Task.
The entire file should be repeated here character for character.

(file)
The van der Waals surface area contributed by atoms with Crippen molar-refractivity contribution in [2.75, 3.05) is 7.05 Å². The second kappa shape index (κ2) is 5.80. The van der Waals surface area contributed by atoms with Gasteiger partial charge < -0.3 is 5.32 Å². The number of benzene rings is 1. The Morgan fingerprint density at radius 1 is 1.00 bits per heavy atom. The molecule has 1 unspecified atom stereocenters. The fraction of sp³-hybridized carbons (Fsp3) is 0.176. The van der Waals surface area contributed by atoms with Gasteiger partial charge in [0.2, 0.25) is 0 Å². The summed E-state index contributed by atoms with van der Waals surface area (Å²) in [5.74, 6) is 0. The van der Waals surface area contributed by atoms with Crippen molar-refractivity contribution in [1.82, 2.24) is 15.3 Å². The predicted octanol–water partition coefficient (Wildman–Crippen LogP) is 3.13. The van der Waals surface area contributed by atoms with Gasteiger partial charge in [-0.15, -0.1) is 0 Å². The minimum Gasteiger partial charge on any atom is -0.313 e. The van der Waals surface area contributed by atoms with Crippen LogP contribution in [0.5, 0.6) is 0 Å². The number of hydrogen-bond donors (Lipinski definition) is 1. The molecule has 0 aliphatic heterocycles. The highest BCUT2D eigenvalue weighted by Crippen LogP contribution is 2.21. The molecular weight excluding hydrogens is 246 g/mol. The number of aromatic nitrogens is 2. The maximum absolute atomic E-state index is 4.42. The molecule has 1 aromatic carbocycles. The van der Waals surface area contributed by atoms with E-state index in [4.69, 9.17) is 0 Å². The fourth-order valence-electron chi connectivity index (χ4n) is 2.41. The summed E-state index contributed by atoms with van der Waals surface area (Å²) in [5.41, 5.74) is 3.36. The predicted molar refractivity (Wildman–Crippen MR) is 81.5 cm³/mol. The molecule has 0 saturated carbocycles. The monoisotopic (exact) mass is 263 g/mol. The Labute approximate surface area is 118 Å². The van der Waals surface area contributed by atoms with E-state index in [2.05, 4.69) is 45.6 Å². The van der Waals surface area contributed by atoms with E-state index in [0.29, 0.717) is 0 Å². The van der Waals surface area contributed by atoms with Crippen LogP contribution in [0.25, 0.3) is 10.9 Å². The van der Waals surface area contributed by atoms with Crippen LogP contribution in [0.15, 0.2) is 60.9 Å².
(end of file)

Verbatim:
The van der Waals surface area contributed by atoms with Crippen molar-refractivity contribution in [2.75, 3.05) is 7.05 Å². The second kappa shape index (κ2) is 5.80. The van der Waals surface area contributed by atoms with Gasteiger partial charge < -0.3 is 5.32 Å². The number of benzene rings is 1. The Morgan fingerprint density at radius 1 is 1.00 bits per heavy atom. The molecule has 1 unspecified atom stereocenters. The fraction of sp³-hybridized carbons (Fsp3) is 0.176. The van der Waals surface area contributed by atoms with Gasteiger partial charge in [0.2, 0.25) is 0 Å². The summed E-state index contributed by atoms with van der Waals surface area (Å²) in [5.74, 6) is 0. The van der Waals surface area contributed by atoms with Crippen molar-refractivity contribution in [1.82, 2.24) is 15.3 Å². The predicted octanol–water partition coefficient (Wildman–Crippen LogP) is 3.13. The van der Waals surface area contributed by atoms with Gasteiger partial charge in [-0.15, -0.1) is 0 Å². The minimum Gasteiger partial charge on any atom is -0.313 e. The van der Waals surface area contributed by atoms with Crippen LogP contribution in [0.5, 0.6) is 0 Å². The number of hydrogen-bond donors (Lipinski definition) is 1. The molecule has 0 aliphatic heterocycles. The highest BCUT2D eigenvalue weighted by Crippen LogP contribution is 2.21. The molecular weight excluding hydrogens is 246 g/mol. The number of aromatic nitrogens is 2. The maximum absolute atomic E-state index is 4.42. The molecule has 1 aromatic carbocycles. The van der Waals surface area contributed by atoms with E-state index in [4.69, 9.17) is 0 Å². The fourth-order valence-electron chi connectivity index (χ4n) is 2.41. The summed E-state index contributed by atoms with van der Waals surface area (Å²) in [5.41, 5.74) is 3.36. The predicted molar refractivity (Wildman–Crippen MR) is 81.5 cm³/mol. The molecule has 0 saturated carbocycles. The monoisotopic (exact) mass is 263 g/mol. The Labute approximate surface area is 118 Å². The van der Waals surface area contributed by atoms with E-state index in [2.05, 4.69) is 45.6 Å². The van der Waals surface area contributed by atoms with E-state index in [0.29, 0.717) is 0 Å². The van der Waals surface area contributed by atoms with Crippen LogP contribution in [0.25, 0.3) is 10.9 Å². The van der Waals surface area contributed by atoms with Crippen LogP contribution in [0.15, 0.2) is 60.9 Å².